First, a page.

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According to Parr and Weitao (1995), the Dirac exchange-energy formula (1930) comes from

enter image description here

[I am looking only at the last line of the equation and the rest for completeness]

It's an energy, so I'd expect the whole expression $K_D$ to be in untis of energy. Evaluating the dimensionality of the integral, I get $(L^{-3})^{4/3} L^3 = L^{-1}$. From this, I expect $C_x$ to be in $L$ (or even $E L$, where $E$ is a composite for energy?), so length units, which doesn't feel true and I think I also read a few times, it's dimensionless. But if it were dimensionless, $K_D$ would be in $L^{-1}$ which is strange (and false?).

Furthermore, I am curious for the interpretation of a density to the power of 4/3. It sounds very strange. But on the other hand, in thermodynamics for instance, we have exponents of 3/2 all the time, which start to make sense after some stat mech, so I'm sure 4/3 can be squared with some intuition.

TL;DR:

  1. What is the unit of the integral $\int \rho^{4/3} d\mathbf{r}$ and of $C_x$?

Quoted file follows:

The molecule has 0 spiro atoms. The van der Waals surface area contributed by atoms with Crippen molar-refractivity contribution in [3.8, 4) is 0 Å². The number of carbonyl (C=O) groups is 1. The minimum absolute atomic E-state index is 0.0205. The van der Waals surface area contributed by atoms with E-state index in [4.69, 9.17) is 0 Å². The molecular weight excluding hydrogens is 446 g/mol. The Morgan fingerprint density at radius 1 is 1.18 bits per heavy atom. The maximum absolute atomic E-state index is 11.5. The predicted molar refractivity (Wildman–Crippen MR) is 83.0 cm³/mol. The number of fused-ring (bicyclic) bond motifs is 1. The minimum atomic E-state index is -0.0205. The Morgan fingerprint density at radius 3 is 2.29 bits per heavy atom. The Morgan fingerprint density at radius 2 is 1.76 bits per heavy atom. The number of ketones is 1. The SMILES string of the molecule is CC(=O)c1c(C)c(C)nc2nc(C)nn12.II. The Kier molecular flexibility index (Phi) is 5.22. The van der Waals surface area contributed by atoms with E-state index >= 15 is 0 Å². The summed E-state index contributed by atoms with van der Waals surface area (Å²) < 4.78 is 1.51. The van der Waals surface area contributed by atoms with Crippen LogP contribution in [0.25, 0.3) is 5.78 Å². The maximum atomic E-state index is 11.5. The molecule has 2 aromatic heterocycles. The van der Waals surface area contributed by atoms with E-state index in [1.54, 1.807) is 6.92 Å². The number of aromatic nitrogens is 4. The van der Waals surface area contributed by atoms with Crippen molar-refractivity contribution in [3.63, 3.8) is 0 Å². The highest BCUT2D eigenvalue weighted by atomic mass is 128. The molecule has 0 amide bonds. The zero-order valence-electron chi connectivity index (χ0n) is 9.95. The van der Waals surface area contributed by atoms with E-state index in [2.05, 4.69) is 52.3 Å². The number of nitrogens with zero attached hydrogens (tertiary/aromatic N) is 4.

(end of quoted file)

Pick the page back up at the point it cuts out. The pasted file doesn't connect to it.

2. What is the interpretation of the exponent 4/3?
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  • $\begingroup$ Please explain what $k_F$ is, have you included $dr$ in your dimensions ? $\endgroup$
    – porphyrin
    Aug 31, 2023 at 7:36
  • $\begingroup$ The derivation starts in Parr&Weitao p 105 but I only look at the last line. The derivation is imo correct and understandable. For completeness: The Fermi wavevector is $k_F = (3π^2\rho(\mathbf{r}))^{1/3}$ and $t=k_F s$. The integral in the second line evaluates to 1/4. And yes, I have included $d\mathbf{r}$, it's the last factor $L^{3}$ in the dimensionality analysis of the integral. $\endgroup$
    – ste
    Aug 31, 2023 at 7:42

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